AUSA Event Marks King Holiday

AUSA Event Marks King Holiday

Photo by: AUSA

Striving for a more perfect union and forging a true American brotherhood can be achieved by living up to the values and ideals set forth in the Declaration of Independence and the Constitution, retired Maj. Gen. Fred A. Gorden said in remarks during an event at the Association of the U.S. Army to honor the legacy of Martin Luther King Jr.

Recalling the day 58 years ago that he met King at a church in Atlanta, Gorden said he was pleased to be at AUSA to “remember and celebrate the courageous life and the unparalleled civil rights leadership of this great American.”

“It has great personal meaning for me, especially having gone on from that day when I met Dr. King as a cadet in 1960 to becoming the 61st commandant of cadets at West Point in 1987 and to be the first African-American to hold that position,” said Gorden, who graduated from the U.S. Military Academy in 1962. He was also the only African-American in his class.

In his remarks, Gorden highlighted King’s tireless fight for civil rights, saying it was “symptomatic of the country’s growing pains,” asserting that the U.S. was growing into a “more genuine American brotherhood.”

Gorden said while he commanded troops in Vietnam, a war opposed by King, his senses were “sharply stirred” by the news of the deployment of paratroopers to quell riots in Detroit in 1967.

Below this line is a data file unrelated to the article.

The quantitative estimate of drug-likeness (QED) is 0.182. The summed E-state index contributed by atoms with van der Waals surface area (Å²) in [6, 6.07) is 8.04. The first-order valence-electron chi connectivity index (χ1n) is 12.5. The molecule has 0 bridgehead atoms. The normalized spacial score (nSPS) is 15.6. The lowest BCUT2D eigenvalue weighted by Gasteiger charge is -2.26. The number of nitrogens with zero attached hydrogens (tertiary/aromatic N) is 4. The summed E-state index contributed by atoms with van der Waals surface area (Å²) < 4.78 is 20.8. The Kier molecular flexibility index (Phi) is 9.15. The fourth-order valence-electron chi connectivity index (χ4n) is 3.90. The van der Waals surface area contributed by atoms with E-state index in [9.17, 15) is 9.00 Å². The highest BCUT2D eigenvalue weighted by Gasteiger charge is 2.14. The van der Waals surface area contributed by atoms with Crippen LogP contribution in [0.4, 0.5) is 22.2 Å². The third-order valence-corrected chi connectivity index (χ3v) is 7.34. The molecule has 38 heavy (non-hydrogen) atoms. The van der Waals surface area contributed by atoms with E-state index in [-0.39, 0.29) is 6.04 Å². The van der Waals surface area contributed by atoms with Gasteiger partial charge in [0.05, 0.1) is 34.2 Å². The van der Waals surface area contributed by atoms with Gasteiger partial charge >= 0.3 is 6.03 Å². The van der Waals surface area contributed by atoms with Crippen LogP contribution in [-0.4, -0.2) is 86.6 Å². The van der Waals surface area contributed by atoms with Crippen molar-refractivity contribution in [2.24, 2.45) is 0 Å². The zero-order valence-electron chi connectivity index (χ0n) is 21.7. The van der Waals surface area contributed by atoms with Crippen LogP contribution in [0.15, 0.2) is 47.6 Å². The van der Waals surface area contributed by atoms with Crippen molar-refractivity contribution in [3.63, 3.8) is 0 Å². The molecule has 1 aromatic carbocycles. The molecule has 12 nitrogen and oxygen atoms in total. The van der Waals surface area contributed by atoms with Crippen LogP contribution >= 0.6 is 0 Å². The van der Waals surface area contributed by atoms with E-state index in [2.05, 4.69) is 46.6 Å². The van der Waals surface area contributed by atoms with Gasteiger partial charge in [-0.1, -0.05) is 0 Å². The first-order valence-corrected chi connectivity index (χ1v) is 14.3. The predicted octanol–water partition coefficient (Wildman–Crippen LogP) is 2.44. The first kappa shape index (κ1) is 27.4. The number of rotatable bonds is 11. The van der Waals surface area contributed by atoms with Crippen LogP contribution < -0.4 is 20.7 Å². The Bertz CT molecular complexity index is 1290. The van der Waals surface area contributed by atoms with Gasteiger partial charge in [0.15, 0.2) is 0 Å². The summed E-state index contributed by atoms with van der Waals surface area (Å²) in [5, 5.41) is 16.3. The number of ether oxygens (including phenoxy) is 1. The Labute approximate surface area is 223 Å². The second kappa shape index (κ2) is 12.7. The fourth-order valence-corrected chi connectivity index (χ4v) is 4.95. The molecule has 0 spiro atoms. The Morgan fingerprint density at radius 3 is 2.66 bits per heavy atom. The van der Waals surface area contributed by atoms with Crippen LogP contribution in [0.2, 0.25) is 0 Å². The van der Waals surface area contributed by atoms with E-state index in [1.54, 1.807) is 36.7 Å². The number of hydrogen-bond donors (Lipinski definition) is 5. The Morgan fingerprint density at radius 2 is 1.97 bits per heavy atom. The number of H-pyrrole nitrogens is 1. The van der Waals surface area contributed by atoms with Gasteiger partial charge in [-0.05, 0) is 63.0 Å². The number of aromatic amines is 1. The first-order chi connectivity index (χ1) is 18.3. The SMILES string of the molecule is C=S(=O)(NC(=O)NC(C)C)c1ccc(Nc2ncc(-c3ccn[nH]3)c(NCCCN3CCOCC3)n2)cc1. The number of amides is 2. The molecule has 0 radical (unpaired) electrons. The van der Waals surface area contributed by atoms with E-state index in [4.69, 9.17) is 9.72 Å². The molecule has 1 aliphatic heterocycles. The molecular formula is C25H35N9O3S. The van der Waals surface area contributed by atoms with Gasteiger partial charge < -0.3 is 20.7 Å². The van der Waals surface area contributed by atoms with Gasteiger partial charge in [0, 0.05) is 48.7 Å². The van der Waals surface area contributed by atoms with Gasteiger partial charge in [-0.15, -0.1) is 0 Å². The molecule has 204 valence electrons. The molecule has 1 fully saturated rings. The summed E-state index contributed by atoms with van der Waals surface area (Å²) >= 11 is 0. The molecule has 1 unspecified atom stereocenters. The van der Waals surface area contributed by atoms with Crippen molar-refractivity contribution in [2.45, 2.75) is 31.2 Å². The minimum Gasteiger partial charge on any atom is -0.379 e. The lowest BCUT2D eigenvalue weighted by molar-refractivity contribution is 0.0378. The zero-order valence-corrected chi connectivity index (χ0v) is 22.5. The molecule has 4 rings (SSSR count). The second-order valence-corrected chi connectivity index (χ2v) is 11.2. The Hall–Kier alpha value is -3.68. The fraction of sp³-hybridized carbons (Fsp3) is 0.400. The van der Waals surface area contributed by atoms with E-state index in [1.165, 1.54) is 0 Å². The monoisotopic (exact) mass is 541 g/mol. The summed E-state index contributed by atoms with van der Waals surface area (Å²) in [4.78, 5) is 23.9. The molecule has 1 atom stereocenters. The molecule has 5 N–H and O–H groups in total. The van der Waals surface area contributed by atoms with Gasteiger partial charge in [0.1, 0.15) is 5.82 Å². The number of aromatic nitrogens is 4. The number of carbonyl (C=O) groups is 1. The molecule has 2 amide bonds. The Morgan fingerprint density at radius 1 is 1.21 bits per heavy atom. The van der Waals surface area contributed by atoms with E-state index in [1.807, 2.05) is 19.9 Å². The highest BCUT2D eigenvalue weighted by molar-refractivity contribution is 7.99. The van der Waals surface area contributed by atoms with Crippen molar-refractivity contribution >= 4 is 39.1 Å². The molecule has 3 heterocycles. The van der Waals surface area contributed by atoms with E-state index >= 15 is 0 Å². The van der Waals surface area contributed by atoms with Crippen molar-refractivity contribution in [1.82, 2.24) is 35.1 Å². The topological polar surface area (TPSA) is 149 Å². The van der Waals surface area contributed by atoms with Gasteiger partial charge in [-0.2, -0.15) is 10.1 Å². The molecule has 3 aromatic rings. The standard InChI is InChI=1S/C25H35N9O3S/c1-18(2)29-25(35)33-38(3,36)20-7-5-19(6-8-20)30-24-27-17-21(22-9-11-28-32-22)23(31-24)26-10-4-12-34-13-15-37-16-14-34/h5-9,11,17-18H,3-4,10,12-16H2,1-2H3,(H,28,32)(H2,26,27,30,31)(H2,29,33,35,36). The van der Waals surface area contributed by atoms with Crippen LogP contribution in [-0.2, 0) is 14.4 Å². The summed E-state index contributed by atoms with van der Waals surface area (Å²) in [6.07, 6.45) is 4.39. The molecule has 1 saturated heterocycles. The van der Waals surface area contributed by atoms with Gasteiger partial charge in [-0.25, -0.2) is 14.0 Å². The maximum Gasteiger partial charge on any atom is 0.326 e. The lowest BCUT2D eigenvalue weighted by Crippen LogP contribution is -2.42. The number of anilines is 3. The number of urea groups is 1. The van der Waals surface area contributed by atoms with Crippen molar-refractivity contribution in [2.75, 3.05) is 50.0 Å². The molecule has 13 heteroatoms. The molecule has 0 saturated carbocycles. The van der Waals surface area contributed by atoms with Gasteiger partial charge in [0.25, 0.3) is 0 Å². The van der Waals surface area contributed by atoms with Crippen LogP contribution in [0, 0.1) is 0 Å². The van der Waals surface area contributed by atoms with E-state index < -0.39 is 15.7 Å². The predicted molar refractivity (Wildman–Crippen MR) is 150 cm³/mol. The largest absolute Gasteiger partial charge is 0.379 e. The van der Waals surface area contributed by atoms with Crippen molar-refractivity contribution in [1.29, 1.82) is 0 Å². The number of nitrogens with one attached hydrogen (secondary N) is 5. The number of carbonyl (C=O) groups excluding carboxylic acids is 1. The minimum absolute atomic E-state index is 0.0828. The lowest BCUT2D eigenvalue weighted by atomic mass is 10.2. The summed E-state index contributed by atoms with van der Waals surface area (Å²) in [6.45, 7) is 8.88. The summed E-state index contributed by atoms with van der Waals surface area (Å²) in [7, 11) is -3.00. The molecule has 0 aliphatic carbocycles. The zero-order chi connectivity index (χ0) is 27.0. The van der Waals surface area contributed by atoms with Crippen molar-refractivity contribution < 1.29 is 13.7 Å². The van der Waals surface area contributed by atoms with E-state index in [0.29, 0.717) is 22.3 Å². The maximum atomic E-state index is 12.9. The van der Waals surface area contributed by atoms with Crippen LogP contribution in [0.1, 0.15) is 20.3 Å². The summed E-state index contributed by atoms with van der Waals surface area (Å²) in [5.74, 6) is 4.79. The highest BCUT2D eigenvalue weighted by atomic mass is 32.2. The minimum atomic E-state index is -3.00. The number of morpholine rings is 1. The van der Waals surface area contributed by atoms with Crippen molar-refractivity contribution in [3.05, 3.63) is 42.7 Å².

“As a paratrooper serving in Vietnam, these events led me to question whether it was here at home or overseas that freedom, justice and peace were to be won; I was conflicted about having volunteered for duty in Vietnam,” he said.

But he stayed on. He returned from Vietnam and was offered a teaching position at the U.S. Military Academy where he directed the foreign languages department, the first African-American to lead a department at West Point. The Army, he said, “seemed like a good deal to me, a little above a hot and a cot, but things got rolling and quite frankly, I still hold the view that our Army and all of our military institutions are much better and much further along the way with regard to the question of ‘Are we there yet?’ ” he said.

Gorden retired in 1996 after 34 years in uniform, having completed two combat tours in Vietnam, commanding the 25th Infantry Division and serving as commanding general of the Military District of Washington.

Citing King’s iconic “I Have a Dream” speech, Gorden said, “It’s not just me who’s a child of that dream, it’s all of us here as well as across America and many parts of the world today. We’re all children of his dream, of a time when our children will not be judged by the color of their skin but of the content of their character.”